Powerful federal politicians have many ways of expressing their displeasure with America's private sector, and this is partly why we so rarely hear any real criticism of the feds from corporate America.
When markets are mostly free, prices adjust freely and constantly to adapt to new realities. Yet Keynes failed to understand how market rigidities are caused by government intervention. He blamed markets instead.
The specific institutional conditions in 1936 Britain caused inflation to work as intended once, and not well. Stimulus policy today completely ignores these origins and has become a universal solvent to heal all economic ills.
One of the areas of the economy that the Fed recently needed to bail out was money market funds. Most investors consider these funds cash. One wonders why the Fed would be forced to provide liquidity to shore up liquidity.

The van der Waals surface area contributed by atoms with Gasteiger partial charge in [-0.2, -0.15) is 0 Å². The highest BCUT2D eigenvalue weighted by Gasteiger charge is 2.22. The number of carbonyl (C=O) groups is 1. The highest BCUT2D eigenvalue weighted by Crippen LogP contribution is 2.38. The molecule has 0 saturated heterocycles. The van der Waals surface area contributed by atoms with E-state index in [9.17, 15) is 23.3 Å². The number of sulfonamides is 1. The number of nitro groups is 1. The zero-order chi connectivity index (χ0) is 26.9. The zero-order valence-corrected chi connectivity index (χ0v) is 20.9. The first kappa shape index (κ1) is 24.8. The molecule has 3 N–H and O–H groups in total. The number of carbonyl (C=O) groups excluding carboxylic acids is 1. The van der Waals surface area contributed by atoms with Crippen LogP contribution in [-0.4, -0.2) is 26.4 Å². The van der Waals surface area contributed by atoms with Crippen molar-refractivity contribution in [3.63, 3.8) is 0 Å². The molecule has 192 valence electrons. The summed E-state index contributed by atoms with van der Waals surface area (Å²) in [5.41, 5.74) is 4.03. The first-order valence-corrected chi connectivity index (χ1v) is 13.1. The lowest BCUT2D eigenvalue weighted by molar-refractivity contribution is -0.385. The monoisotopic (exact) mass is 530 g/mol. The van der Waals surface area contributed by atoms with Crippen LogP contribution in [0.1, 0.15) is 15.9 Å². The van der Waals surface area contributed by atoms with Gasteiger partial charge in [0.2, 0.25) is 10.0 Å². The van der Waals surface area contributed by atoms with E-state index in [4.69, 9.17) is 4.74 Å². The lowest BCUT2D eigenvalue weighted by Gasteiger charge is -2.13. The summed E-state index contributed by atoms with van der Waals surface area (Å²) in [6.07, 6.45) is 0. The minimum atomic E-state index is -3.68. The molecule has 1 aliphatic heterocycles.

The United States has long supported the idea of secession and "self-determination" for some faraway colonies. But the US regime is careful to define self-determination so as to deny any chance of secession closer to home.
Free consumers and business owners always seek to cooperate in the marketplace. After all, "suppose there were no coming together, each individual dependent solely on his or her own thoughts and productivity…. All would starve!"